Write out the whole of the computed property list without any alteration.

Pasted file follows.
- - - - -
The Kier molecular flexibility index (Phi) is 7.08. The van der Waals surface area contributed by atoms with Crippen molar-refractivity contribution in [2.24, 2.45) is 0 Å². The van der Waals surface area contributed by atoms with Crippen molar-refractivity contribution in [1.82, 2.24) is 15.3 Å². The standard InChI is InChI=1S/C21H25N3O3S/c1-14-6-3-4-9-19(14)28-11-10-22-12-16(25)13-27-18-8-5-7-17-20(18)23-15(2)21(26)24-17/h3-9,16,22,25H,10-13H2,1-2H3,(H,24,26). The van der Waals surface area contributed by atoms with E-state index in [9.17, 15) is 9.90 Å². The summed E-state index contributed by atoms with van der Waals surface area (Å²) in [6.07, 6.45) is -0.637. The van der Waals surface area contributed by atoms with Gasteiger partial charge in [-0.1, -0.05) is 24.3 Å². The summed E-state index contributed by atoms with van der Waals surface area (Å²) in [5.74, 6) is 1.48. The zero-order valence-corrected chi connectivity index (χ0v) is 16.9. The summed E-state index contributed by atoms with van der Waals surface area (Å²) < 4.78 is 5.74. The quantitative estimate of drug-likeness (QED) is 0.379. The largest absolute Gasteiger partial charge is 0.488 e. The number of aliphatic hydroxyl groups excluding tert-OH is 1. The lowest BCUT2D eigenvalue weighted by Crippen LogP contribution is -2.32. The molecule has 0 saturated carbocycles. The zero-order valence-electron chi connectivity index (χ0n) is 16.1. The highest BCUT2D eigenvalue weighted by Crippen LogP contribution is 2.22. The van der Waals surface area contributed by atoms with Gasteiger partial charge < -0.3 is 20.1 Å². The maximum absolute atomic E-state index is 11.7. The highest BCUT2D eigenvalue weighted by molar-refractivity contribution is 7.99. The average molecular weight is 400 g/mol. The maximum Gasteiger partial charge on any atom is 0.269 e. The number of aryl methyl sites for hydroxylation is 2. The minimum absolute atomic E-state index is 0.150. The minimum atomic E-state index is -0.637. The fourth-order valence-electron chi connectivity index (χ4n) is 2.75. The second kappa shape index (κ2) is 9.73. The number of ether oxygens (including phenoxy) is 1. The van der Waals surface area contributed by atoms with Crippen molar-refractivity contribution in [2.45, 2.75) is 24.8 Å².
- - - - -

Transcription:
The Kier molecular flexibility index (Phi) is 7.08. The van der Waals surface area contributed by atoms with Crippen molar-refractivity contribution in [2.24, 2.45) is 0 Å². The van der Waals surface area contributed by atoms with Crippen molar-refractivity contribution in [1.82, 2.24) is 15.3 Å². The standard InChI is InChI=1S/C21H25N3O3S/c1-14-6-3-4-9-19(14)28-11-10-22-12-16(25)13-27-18-8-5-7-17-20(18)23-15(2)21(26)24-17/h3-9,16,22,25H,10-13H2,1-2H3,(H,24,26). The van der Waals surface area contributed by atoms with E-state index in [9.17, 15) is 9.90 Å². The summed E-state index contributed by atoms with van der Waals surface area (Å²) in [6.07, 6.45) is -0.637. The van der Waals surface area contributed by atoms with Gasteiger partial charge in [-0.1, -0.05) is 24.3 Å². The summed E-state index contributed by atoms with van der Waals surface area (Å²) in [5.74, 6) is 1.48. The zero-order valence-corrected chi connectivity index (χ0v) is 16.9. The summed E-state index contributed by atoms with van der Waals surface area (Å²) < 4.78 is 5.74. The quantitative estimate of drug-likeness (QED) is 0.379. The largest absolute Gasteiger partial charge is 0.488 e. The number of aliphatic hydroxyl groups excluding tert-OH is 1. The lowest BCUT2D eigenvalue weighted by Crippen LogP contribution is -2.32. The molecule has 0 saturated carbocycles. The zero-order valence-electron chi connectivity index (χ0n) is 16.1. The highest BCUT2D eigenvalue weighted by Crippen LogP contribution is 2.22. The van der Waals surface area contributed by atoms with Gasteiger partial charge < -0.3 is 20.1 Å². The maximum absolute atomic E-state index is 11.7. The highest BCUT2D eigenvalue weighted by molar-refractivity contribution is 7.99. The average molecular weight is 400 g/mol. The maximum Gasteiger partial charge on any atom is 0.269 e. The number of aryl methyl sites for hydroxylation is 2. The minimum absolute atomic E-state index is 0.150. The minimum atomic E-state index is -0.637. The fourth-order valence-electron chi connectivity index (χ4n) is 2.75. The second kappa shape index (κ2) is 9.73. The number of ether oxygens (including phenoxy) is 1. The van der Waals surface area contributed by atoms with Crippen molar-refractivity contribution in [2.45, 2.75) is 24.8 Å².